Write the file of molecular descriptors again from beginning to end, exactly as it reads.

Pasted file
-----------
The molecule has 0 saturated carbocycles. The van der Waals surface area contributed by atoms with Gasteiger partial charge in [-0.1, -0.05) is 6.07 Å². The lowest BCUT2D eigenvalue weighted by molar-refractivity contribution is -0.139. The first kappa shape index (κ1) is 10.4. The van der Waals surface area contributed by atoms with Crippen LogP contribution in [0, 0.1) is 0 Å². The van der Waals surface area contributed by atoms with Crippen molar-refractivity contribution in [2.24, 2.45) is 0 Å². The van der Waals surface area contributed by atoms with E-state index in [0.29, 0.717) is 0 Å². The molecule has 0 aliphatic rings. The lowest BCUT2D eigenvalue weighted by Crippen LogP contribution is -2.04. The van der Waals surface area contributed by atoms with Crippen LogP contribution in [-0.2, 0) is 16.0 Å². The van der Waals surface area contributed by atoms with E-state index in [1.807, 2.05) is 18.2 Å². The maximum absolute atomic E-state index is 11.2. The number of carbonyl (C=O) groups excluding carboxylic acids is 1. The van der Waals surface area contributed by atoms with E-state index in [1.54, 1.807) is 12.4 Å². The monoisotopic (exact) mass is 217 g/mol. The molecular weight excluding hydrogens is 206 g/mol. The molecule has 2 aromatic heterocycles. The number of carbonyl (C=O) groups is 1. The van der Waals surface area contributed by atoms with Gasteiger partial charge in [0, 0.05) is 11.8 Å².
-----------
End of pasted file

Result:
The molecule has 0 saturated carbocycles. The van der Waals surface area contributed by atoms with Gasteiger partial charge in [-0.1, -0.05) is 6.07 Å². The lowest BCUT2D eigenvalue weighted by molar-refractivity contribution is -0.139. The first kappa shape index (κ1) is 10.4. The van der Waals surface area contributed by atoms with Crippen LogP contribution in [0, 0.1) is 0 Å². The van der Waals surface area contributed by atoms with Crippen molar-refractivity contribution in [2.24, 2.45) is 0 Å². The van der Waals surface area contributed by atoms with E-state index in [0.29, 0.717) is 0 Å². The molecule has 0 aliphatic rings. The lowest BCUT2D eigenvalue weighted by Crippen LogP contribution is -2.04. The van der Waals surface area contributed by atoms with Crippen LogP contribution in [-0.2, 0) is 16.0 Å². The van der Waals surface area contributed by atoms with E-state index in [1.807, 2.05) is 18.2 Å². The maximum absolute atomic E-state index is 11.2. The number of carbonyl (C=O) groups excluding carboxylic acids is 1. The van der Waals surface area contributed by atoms with E-state index in [1.54, 1.807) is 12.4 Å². The monoisotopic (exact) mass is 217 g/mol. The molecular weight excluding hydrogens is 206 g/mol. The molecule has 2 aromatic heterocycles. The number of carbonyl (C=O) groups is 1. The van der Waals surface area contributed by atoms with Gasteiger partial charge in [0, 0.05) is 11.8 Å².